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Not all mutual funds are the same, even if they have similar names. Fees and expenses can vary dramatically from one fund to another. That can cost you thousands of dollars in investment returns over the long-term. That’s why it’s mission-critical to understand mutual fund fees and expenses for beginners.
If you know what mutual fund fees and expenses are, and where they’re hiding in the fund, you can improve your investment performance just by making the right fund choices when you begin investing.
Types of Mutual Funds
There are two broad types of mutual funds: active and passive.
As the name implies, actively managed funds are those with direct human management, which attempts to outperform the general market. That performance is often dependent on the frequent trading of securities.
While it may lead to improved performance, it will certainly result in higher fees. Those fees pay for the compensation paid to the investment manager, as well as trading fees within the fund.
Passive funds are tied to an underlying index. For example, a common passive fund is one tied to the performance of the S&P 500 stock index. The fund will track the S&P 500, which means it will neither outperform or underperform it.
Fees on this type of fund are much lower because fund management is largely automated, and there are relatively few trades generating trading fees.
As such, the lowest fees will be found with passive funds.
Annual fund operating expenses
All investment funds have fees, which are necessary for the fund company to offer and operate the funds. It’s just a matter of what fees they have and how much they are. Since many funds charge multiple fees, a good strategy is to use a fund analyzer to know exactly what you pay for.
“There are great tools to understand how specific fees affect you,” advises Brian Walsh, Senior Manager for Financial Planning at SoFi. “FINRA provides a great tool, Fund Analyzer, that allows you to understand and compare the costs of owning more than 30,000 funds. Not only does it show the different types of expenses, but it does the math for you based on how much you plan to invest, when you will use the money, and rate of return.”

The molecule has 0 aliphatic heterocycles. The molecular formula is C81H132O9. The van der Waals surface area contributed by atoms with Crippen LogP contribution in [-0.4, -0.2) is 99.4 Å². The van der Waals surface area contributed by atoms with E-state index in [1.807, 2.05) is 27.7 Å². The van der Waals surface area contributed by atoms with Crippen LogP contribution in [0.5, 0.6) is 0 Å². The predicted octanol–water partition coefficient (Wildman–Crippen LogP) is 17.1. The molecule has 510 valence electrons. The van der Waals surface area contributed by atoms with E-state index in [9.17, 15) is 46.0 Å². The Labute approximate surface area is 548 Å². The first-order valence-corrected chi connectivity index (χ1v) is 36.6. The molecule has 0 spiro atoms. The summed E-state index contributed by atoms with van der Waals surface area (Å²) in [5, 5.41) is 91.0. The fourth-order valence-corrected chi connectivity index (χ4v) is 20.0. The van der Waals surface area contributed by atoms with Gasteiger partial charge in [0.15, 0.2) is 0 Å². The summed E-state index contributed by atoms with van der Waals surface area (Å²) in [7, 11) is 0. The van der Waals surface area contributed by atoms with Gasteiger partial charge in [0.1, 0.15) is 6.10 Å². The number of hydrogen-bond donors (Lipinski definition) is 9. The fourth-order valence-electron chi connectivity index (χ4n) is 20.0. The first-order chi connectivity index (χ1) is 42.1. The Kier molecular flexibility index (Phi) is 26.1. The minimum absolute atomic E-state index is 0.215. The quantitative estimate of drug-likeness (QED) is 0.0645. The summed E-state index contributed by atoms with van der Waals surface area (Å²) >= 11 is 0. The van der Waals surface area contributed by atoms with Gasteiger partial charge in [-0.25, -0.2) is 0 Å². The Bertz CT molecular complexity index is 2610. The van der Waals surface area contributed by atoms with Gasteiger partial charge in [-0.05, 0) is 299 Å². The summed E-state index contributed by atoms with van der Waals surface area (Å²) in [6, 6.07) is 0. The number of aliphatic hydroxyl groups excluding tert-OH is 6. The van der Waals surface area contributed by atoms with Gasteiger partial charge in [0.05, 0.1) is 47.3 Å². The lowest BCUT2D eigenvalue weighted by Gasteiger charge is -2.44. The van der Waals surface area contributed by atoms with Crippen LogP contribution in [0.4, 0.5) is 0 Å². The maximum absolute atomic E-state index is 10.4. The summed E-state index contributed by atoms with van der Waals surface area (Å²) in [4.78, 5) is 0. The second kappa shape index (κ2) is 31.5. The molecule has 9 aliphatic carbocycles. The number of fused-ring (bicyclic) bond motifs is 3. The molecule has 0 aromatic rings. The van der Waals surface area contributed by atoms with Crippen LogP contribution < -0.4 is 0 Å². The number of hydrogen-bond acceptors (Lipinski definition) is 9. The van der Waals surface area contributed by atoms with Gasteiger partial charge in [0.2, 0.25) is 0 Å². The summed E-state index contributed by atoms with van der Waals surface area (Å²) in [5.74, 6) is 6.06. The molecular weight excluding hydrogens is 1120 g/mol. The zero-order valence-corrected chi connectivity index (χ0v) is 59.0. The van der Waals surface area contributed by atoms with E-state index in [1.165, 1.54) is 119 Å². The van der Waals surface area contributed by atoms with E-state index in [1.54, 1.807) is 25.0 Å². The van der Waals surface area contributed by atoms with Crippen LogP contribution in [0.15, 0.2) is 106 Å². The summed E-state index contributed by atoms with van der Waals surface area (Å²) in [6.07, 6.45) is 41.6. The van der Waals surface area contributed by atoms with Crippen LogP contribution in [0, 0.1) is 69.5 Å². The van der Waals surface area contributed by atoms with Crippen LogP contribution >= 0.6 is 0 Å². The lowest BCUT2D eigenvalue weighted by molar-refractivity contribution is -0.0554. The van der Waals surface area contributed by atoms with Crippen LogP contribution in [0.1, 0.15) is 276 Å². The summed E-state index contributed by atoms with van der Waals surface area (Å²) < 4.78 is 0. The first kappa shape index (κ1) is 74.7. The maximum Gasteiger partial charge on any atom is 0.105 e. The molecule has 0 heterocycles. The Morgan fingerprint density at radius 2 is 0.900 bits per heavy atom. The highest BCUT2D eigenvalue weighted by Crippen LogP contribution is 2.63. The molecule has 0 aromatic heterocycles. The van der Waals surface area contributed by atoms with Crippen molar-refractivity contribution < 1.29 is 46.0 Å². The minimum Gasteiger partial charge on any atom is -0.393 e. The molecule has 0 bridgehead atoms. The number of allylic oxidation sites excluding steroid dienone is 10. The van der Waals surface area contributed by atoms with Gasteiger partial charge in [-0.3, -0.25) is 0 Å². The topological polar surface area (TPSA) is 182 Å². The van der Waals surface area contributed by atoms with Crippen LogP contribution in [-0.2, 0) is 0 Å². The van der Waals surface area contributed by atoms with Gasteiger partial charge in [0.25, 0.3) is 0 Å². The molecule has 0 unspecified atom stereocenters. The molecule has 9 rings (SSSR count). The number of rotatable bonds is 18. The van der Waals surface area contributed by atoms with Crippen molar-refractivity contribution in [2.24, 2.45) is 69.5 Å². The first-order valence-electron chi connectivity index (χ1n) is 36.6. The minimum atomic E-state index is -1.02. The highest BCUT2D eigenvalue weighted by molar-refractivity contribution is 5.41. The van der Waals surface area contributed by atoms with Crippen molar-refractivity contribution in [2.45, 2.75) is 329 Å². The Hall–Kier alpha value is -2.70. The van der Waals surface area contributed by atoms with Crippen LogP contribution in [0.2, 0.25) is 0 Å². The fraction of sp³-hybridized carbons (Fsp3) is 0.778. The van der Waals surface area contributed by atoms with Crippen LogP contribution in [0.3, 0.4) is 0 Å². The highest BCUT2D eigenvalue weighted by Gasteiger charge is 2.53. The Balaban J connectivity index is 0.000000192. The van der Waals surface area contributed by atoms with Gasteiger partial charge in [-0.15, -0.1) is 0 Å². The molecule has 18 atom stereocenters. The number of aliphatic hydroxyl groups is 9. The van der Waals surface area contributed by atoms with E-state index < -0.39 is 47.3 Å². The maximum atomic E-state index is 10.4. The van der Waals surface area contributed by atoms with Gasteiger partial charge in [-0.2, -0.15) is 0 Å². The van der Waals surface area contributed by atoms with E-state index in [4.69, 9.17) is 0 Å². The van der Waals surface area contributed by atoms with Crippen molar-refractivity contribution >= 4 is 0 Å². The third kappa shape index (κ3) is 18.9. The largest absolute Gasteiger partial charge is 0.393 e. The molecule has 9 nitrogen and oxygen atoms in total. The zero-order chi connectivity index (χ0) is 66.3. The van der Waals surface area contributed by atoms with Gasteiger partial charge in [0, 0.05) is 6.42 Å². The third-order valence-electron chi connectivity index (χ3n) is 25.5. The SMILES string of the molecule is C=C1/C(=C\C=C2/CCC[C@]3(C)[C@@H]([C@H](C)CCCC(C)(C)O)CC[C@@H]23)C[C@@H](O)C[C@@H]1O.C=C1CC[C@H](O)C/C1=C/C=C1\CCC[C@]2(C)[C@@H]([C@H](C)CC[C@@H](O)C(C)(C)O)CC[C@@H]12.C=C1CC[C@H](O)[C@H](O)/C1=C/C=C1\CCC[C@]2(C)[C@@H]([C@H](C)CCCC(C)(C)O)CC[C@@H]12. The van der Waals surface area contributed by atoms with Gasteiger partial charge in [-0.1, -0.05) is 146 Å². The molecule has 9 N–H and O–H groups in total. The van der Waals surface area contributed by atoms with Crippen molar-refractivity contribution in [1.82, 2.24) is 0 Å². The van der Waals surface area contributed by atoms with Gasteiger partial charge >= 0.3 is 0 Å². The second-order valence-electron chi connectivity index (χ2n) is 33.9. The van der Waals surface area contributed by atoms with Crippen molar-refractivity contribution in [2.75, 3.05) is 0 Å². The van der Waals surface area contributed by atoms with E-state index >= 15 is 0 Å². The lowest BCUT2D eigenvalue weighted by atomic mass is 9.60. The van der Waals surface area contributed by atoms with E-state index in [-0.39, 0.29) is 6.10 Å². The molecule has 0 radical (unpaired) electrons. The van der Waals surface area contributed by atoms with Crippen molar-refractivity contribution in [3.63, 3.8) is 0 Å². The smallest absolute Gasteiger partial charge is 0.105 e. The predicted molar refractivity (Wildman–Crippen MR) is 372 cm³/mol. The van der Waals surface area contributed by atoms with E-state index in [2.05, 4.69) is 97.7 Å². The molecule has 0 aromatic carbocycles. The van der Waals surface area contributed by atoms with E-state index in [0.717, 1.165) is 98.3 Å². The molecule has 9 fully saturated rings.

One of the complications with mutual fund fees and expenses – and why a good fund analyzer is so important – is that those charges take many different and sometimes confusing forms. Some examples include the following.
These are fees paid to the fund’s investments advisor or manager. They are higher on actively managed mutual funds than on index funds. The fee is paid out of the fund’s assets, and not as a direct charge to the shareholder.
12b-1 fees cover distribution expenses and shareholder service expenses. They may also include distribution fees, which cover marketing and selling fund shares, advertising, and printing and mailing of prospectuses and sales literature. Like management fees, they are paid out of the fund’s assets.
These can include any expenses not reflected in either management fees or 12b-1 fees. Examples include custodial expenses, legal and accounting expenses, transfer agent expenses, and other administrative costs.
Total annual fund operating expenses
This represents the total of a mutual fund’s annual operating expenses. It will be presented as a percentage of the fund’s average net assets.
Shareholder fees are a separate category of expenses not directly related to the fund or its management. Instead, these fees are those related to buying, holding and selling mutual funds in a brokerage account.
Loads are fees paid to brokers to compensate them for their services. They are expressed in percentages, such as 3%, 2% or 1% (3% is the typical maximum load).